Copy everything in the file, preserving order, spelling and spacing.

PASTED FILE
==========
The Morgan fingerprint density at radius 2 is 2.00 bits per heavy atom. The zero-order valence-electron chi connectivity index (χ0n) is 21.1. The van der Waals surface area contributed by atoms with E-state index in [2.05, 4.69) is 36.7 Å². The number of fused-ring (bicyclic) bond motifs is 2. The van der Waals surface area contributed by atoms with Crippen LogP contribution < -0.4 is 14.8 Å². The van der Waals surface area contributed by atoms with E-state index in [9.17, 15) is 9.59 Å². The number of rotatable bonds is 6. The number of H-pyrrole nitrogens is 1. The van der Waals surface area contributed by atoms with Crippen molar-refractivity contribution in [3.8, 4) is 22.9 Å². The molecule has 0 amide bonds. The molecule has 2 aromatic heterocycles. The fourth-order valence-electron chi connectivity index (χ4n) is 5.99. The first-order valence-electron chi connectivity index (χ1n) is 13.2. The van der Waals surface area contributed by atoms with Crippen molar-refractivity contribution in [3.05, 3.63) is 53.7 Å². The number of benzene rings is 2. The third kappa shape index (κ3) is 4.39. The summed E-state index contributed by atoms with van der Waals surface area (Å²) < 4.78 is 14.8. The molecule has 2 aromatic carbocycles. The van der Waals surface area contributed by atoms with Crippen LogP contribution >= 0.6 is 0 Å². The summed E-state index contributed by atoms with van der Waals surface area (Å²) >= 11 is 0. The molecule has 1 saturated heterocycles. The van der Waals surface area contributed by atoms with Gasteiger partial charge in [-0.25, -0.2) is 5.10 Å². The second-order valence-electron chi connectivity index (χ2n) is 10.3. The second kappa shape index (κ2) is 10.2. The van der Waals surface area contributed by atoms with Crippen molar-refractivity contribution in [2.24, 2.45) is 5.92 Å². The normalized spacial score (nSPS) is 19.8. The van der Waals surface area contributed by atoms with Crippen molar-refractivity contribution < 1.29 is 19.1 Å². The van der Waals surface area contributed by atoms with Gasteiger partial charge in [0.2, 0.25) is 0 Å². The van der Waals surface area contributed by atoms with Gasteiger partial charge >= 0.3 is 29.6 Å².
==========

The Morgan fingerprint density at radius 2 is 2.00 bits per heavy atom. The zero-order valence-electron chi connectivity index (χ0n) is 21.1. The van der Waals surface area contributed by atoms with E-state index in [2.05, 4.69) is 36.7 Å². The number of fused-ring (bicyclic) bond motifs is 2. The van der Waals surface area contributed by atoms with Crippen LogP contribution < -0.4 is 14.8 Å². The van der Waals surface area contributed by atoms with E-state index in [9.17, 15) is 9.59 Å². The number of rotatable bonds is 6. The number of H-pyrrole nitrogens is 1. The van der Waals surface area contributed by atoms with Crippen molar-refractivity contribution in [3.8, 4) is 22.9 Å². The molecule has 0 amide bonds. The molecule has 2 aromatic heterocycles. The fourth-order valence-electron chi connectivity index (χ4n) is 5.99. The first-order valence-electron chi connectivity index (χ1n) is 13.2. The van der Waals surface area contributed by atoms with Crippen molar-refractivity contribution in [3.05, 3.63) is 53.7 Å². The number of benzene rings is 2. The third kappa shape index (κ3) is 4.39. The summed E-state index contributed by atoms with van der Waals surface area (Å²) < 4.78 is 14.8. The molecule has 2 aromatic carbocycles. The van der Waals surface area contributed by atoms with Crippen LogP contribution >= 0.6 is 0 Å². The summed E-state index contributed by atoms with van der Waals surface area (Å²) >= 11 is 0. The molecule has 1 saturated heterocycles. The van der Waals surface area contributed by atoms with Gasteiger partial charge in [-0.25, -0.2) is 5.10 Å². The second-order valence-electron chi connectivity index (χ2n) is 10.3. The second kappa shape index (κ2) is 10.2. The van der Waals surface area contributed by atoms with Crippen molar-refractivity contribution in [2.24, 2.45) is 5.92 Å². The normalized spacial score (nSPS) is 19.8. The van der Waals surface area contributed by atoms with Crippen molar-refractivity contribution < 1.29 is 19.1 Å². The van der Waals surface area contributed by atoms with Gasteiger partial charge in [0.2, 0.25) is 0 Å². The van der Waals surface area contributed by atoms with Gasteiger partial charge >= 0.3 is 29.6 Å².